In our work helping our clients and patients, creating boundaries can be hard. We audiologists and speech-language pathologists do this work because we care, and we care deeply. We want to be there for our patients and their families. We want them to know we care, and we want them to feel supported.
Additionally, in our professions, we often see patients every week and sometimes multiple times a week. We develop bonds formed on the foundations of trust and compassion. However, if we aren’t careful, the line between healthy and unhealthy boundaries can blur. We might not even realize we have moved beyond healthy boundaries with clients, patients, students, or families until a limit gets pushed. Sometimes we even burn out because we didn’t set intentional and clear boundaries.
Boundaries provide a strong framework for building great relationships. They allow us to set guidelines on what we will and won’t do with a clear conscience. Through proper boundaries and clear communication about our boundaries, we show care and respect to clients and their families.
How can we create healthy boundaries to help us provide the best care?
First, setting boundaries doesn’t signal you don’t care or that you are selfish … quite the opposite. Boundaries show you value a relationship enough to be thoughtful about making sure it thrives. Also, don’t assume others will be put off by boundaries. Many people will respect you and be glad to know where they stand.
Steps to creating healthy boundaries
Ponder situations or relationships in your life that you feel take advantage of you. Is there a theme to those situations or relationships? For example, does a patient always contact you on the weekends and expect a response? Does a colleague disrespect your time by monopolizing your paperwork time with their drama?
Get clear on your priorities and what you are and are not willing to do. Give yourself some time and space to figure it out. Think of this as creating a policies and procedures manual for yourself.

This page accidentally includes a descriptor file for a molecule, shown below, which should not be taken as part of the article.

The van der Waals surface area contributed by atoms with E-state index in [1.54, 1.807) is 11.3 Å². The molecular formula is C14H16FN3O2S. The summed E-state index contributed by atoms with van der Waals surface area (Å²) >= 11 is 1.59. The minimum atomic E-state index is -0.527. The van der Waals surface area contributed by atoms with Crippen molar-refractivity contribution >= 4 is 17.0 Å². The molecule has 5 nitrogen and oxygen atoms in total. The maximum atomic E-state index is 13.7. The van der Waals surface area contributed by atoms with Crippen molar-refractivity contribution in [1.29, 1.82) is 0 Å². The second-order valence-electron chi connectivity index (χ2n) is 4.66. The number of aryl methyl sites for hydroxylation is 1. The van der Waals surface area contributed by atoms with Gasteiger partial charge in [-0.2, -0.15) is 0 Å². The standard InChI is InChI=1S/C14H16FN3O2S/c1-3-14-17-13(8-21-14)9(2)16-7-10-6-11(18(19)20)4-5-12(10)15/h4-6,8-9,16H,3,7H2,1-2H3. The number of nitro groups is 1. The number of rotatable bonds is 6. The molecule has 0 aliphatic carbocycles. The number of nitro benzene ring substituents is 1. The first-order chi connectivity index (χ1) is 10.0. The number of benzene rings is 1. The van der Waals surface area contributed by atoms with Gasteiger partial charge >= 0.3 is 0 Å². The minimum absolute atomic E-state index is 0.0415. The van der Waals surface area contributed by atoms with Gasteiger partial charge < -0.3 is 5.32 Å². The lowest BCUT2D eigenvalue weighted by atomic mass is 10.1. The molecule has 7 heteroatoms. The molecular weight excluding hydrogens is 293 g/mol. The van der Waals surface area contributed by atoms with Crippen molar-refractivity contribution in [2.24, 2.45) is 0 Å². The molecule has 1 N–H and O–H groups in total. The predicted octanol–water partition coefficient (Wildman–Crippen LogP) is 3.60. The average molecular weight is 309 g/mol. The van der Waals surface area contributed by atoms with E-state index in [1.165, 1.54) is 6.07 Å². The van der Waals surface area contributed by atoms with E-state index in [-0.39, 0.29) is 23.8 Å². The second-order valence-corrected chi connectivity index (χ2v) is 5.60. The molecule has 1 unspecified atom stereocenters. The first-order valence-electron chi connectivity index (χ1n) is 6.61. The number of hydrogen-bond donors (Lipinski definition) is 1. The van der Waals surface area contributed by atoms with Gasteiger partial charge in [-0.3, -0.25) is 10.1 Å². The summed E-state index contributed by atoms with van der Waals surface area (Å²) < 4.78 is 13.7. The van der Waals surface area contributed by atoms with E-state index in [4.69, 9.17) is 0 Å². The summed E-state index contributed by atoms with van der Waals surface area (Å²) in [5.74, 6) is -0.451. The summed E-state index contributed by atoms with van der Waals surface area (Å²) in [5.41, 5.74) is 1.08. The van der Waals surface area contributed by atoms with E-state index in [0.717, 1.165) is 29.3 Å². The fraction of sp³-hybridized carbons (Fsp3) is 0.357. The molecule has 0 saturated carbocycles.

Don’t take it personally if someone responds poorly to you setting a boundary. You can’t control others’ reactions; you can only control how you communicate your boundaries, so make sure to do so respectfully.
Setting boundaries helps you take care of yourself. Poor boundaries can lead to resentment and burnout. You owe it to yourself, your patients, and your family and friends to be intentional about boundaries so you can excel in your work and enjoy your life.
Behaviors to avoid when setting and maintaining healthy boundaries
Don’t let families think you’re the only person who can help their child. Over the course of my career as an SLP and also as a business owner, I often hear families say they “can’t live without” a particular clinician. I realize this is usually just a figure of speech, but I’ve also encountered situations in which a lack of boundaries led a family to be overly dependent on a clinician. Be mindful of these situations. We work to empower clients, patients, students, and their families to succeed on their own.
Avoid socializing with patients’ families outside of work. You’ll get close to some families over the course of your career, and at times you’ll feel like you are friends with a patient or a patient’s family. Spending time with a patient outside of work can confuse all parties about the nature of the relationship. Also should any accident happen involving you, a patient, and their family outside of work, you or your employer could get held liable. It’s a good idea to check your employer’s policy on this.
Inevitably, the longer you work with a patient and their family, you might become familiar with interpersonal relationships within their family dynamic. Make sure you always remain objective about such relationships and keep the services you provide within your scope of practice.
Ginger Jones MS, CCC-SLP, has more than 15 years of experience in a variety of specialties. She founded and serves as CEO of Jones Therapy Services with nine locations across Tennessee. email@example.com